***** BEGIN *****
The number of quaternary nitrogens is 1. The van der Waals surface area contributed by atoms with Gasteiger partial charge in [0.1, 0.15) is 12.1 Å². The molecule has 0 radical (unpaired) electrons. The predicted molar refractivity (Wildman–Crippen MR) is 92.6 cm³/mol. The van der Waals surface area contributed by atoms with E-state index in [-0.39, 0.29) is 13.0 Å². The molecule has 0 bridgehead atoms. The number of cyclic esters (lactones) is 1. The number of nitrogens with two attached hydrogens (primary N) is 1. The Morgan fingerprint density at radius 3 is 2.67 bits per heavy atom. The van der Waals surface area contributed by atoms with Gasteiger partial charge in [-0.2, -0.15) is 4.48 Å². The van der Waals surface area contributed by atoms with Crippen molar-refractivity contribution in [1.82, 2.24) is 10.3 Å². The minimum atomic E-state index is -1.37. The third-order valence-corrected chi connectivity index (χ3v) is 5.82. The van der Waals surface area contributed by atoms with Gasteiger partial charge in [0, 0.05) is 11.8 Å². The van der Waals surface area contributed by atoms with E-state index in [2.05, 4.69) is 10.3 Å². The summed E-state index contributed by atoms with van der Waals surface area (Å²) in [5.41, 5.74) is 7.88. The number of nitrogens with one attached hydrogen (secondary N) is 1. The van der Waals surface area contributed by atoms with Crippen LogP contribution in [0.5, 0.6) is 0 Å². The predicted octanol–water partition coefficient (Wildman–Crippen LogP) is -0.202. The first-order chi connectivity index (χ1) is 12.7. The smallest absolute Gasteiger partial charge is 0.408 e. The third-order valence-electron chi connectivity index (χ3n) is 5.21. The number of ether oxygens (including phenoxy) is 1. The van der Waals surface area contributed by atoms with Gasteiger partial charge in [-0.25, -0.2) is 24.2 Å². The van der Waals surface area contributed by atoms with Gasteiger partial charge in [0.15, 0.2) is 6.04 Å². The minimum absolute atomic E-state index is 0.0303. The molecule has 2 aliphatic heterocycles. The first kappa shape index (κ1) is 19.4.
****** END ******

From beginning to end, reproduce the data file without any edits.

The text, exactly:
The number of quaternary nitrogens is 1. The van der Waals surface area contributed by atoms with Gasteiger partial charge in [0.1, 0.15) is 12.1 Å². The molecule has 0 radical (unpaired) electrons. The predicted molar refractivity (Wildman–Crippen MR) is 92.6 cm³/mol. The van der Waals surface area contributed by atoms with E-state index in [-0.39, 0.29) is 13.0 Å². The molecule has 0 bridgehead atoms. The number of cyclic esters (lactones) is 1. The number of nitrogens with two attached hydrogens (primary N) is 1. The Morgan fingerprint density at radius 3 is 2.67 bits per heavy atom. The van der Waals surface area contributed by atoms with Gasteiger partial charge in [-0.2, -0.15) is 4.48 Å². The van der Waals surface area contributed by atoms with Crippen molar-refractivity contribution in [1.82, 2.24) is 10.3 Å². The minimum atomic E-state index is -1.37. The third-order valence-corrected chi connectivity index (χ3v) is 5.82. The van der Waals surface area contributed by atoms with Gasteiger partial charge in [0, 0.05) is 11.8 Å². The van der Waals surface area contributed by atoms with E-state index in [2.05, 4.69) is 10.3 Å². The summed E-state index contributed by atoms with van der Waals surface area (Å²) in [5.41, 5.74) is 7.88. The number of nitrogens with one attached hydrogen (secondary N) is 1. The van der Waals surface area contributed by atoms with Crippen LogP contribution in [0.5, 0.6) is 0 Å². The predicted octanol–water partition coefficient (Wildman–Crippen LogP) is -0.202. The first-order chi connectivity index (χ1) is 12.7. The smallest absolute Gasteiger partial charge is 0.408 e. The third-order valence-electron chi connectivity index (χ3n) is 5.21. The number of ether oxygens (including phenoxy) is 1. The van der Waals surface area contributed by atoms with Gasteiger partial charge in [-0.25, -0.2) is 24.2 Å². The van der Waals surface area contributed by atoms with Gasteiger partial charge in [0.15, 0.2) is 6.04 Å². The minimum absolute atomic E-state index is 0.0303. The molecule has 2 aliphatic heterocycles. The first kappa shape index (κ1) is 19.4.